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Banks and other financial institutions operating in the United States are advised to give enhanced scrutiny to all financial transactions originating in or routed to or through the Principality of Liechtenstein, or involving entities organized or domiciled, or persons maintaining accounts, in Liechtenstein. The need for such enhanced scrutiny is discussed in the remainder of this Advisory.
Liechtenstein is a small country bordered by Switzerland (with which it forms a customs and currency union) and Austria. The population of Liechtenstein is approximately 32,200.
Liechtenstein is home to a well-developed offshore financial center. The country has chartered 15 banks, three non-bank financial companies, and 16 public investment companies. Its 230 licensed fiduciary companies and 60 lawyers serve as nominees for, or manage, more than 75,000 entities, primarily corporations, anstalts, and trusts, most for non-residents of Liechtenstein.
The counter-money laundering regime embodied in the legal, supervisory, and regulatory systems of Liechtenstein suffers from serious systemic problems.
Some of the problems arise because of particular defects in Liechtenstein.s existing legislation or supervisory and enforcement mechanisms.
Other weaknesses in Liechtenstein.s counter-money laundering programs result from the interaction of particular rules in a way that can vitiate formal anti-money laundering requirements.
These weaknesses combine to create a system in which knowledge of transactions is compartmentalized and layered so that formal reporting requirements or potential liability for violation of the nation.s law or supervisory regime may mean little in practice. In this context, it can be very difficult for compliance officials or criminal investigators to reconstruct the financial trail of non-resident transactions by investigators, except in the most obvious of situations.
These deficiencies, among others, have caused Liechtenstein to be identified by the Financial Action Task Force on Money Laundering (the .FATF.) as non-cooperative .in the fight against money laundering.. The FATF, created at the 1989 G-7 Economic Summit, is a 29 member international group that works to combat money laundering.
Liechtenstein has indicated an awareness of deficiencies in its counter-money laundering systems. It has created a special task force under the supervision of an Austrian prosecutor to investigate money laundering within the Principality. It has drafted legislative changes that, if enacted, could remedy many of the structural deficiencies described above, in response to a review of its counter-money laundering programs by the Council of Europe.s counter-money laundering experts and by the FATF.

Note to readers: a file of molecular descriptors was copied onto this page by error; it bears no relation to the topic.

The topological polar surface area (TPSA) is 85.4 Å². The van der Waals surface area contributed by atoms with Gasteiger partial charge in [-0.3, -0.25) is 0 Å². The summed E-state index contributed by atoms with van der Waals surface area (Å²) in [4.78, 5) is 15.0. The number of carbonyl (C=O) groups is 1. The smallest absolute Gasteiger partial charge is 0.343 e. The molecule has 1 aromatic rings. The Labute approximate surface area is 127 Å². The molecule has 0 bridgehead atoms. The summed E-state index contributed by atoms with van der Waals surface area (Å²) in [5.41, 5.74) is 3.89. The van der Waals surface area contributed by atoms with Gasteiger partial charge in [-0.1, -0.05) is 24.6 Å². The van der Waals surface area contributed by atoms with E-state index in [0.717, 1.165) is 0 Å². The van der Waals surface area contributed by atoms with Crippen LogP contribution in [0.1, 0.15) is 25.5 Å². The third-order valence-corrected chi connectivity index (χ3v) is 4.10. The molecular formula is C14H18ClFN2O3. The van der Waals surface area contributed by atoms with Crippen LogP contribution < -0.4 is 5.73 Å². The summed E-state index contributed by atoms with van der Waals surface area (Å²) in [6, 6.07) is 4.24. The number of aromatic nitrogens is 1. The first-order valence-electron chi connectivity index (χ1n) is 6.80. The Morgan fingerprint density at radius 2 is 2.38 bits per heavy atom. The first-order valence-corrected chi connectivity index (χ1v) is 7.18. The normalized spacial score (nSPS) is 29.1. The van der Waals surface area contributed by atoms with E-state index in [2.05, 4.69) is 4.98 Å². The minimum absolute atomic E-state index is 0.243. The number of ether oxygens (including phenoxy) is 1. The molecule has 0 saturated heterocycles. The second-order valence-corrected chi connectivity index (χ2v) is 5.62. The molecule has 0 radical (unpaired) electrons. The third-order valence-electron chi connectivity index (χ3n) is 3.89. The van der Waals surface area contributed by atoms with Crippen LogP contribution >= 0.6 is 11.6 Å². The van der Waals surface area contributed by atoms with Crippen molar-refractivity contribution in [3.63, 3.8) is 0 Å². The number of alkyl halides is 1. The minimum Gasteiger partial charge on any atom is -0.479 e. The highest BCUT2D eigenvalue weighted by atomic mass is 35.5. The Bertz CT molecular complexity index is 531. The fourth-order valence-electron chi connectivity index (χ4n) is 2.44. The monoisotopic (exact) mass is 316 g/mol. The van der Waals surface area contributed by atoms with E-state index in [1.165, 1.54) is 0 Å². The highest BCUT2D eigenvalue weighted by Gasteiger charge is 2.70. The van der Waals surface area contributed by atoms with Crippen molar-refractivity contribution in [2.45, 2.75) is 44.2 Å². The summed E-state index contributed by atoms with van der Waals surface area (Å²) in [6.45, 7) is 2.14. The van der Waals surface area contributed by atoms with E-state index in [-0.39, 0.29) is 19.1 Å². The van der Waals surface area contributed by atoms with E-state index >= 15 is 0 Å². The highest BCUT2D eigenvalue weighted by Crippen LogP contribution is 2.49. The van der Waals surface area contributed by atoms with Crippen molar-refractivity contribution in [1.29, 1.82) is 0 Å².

Nonetheless, the legal, supervisory, and regulatory systems of Liechtenstein at present create significant opportunities and tools for the laundering and protection of the proceeds of crime and allow criminals who make use of those systems to increase significantly their chances to evade effective investigation or punishment. Liechtenstein.s commitment to bank secrecy and the compartmentalization of information and responsibility that those laws allow increase significantly the risk that transactions involving banks or other entities created and accounts maintained in Liechtenstein will be used for illegal purposes.
Thus, banks and other financial institutions operating in the United States should give enhanced scrutiny to any transaction originating in or routed to or through Liechtenstein, or involving entities organized or domiciled, or persons maintaining accounts, in Liechtenstein. A financial institution subject to the suspicious transaction reporting rules contained in 31 C.F.R. 103.18 (formerly 31 C.F.R. 103.21) (effective April 1, 1996), and in corresponding rules of the federal financial institution supervisory agencies, should carefully examine the available facts relating to any such transaction to determine if such transaction (of $5,000 or more, U.S. dollar equivalent) requires reporting in accordance with those rules. Institutions subject to the Bank Secrecy Act but not yet subject to specific suspicious transaction reporting rules should consider such a transaction with relation to their reporting obligations under other applicable law.
It should be emphasized that the issuance of this Advisory and the need for enhanced scrutiny does not mean that U.S. financial institutions should curtail legitimate business with Liechtenstein.
To dispel any doubt about application of the .safe harbor. to transactions within the ambit of this Advisory, the Treasury Department will consider any report relating to a transaction described in this Advisory to constitute a report of a suspicious transaction relevant to a possible violation of law or regulation, for purposes of the prohibitions against disclosure and the protection from liability for reporting of suspicious transactions contained in 31 U.S.C. 5318(g)(2) and (g)(3).
United States officials stand ready to provide appropriate technical assistance to Liechtenstein officials as they work to remedy the deficiencies in Liechtenstein.s counter-money laundering systems that are the subject of this Advisory.
James F. Sloan
FinCEN Advisory is a product of the Financial Crimes Enforcement Network, Department of the Treasury, Post Office Box 39, Vienna, Virginia 22183. For more information about FinCENís programs, visit the FinCEN web site at http://www.fincen.gov. General questions or comments regarding FinCEN publications should be addressed to the Office of Communications, FinCEN, (703) 905-3773. Information may also be faxed to (703) 905-3885.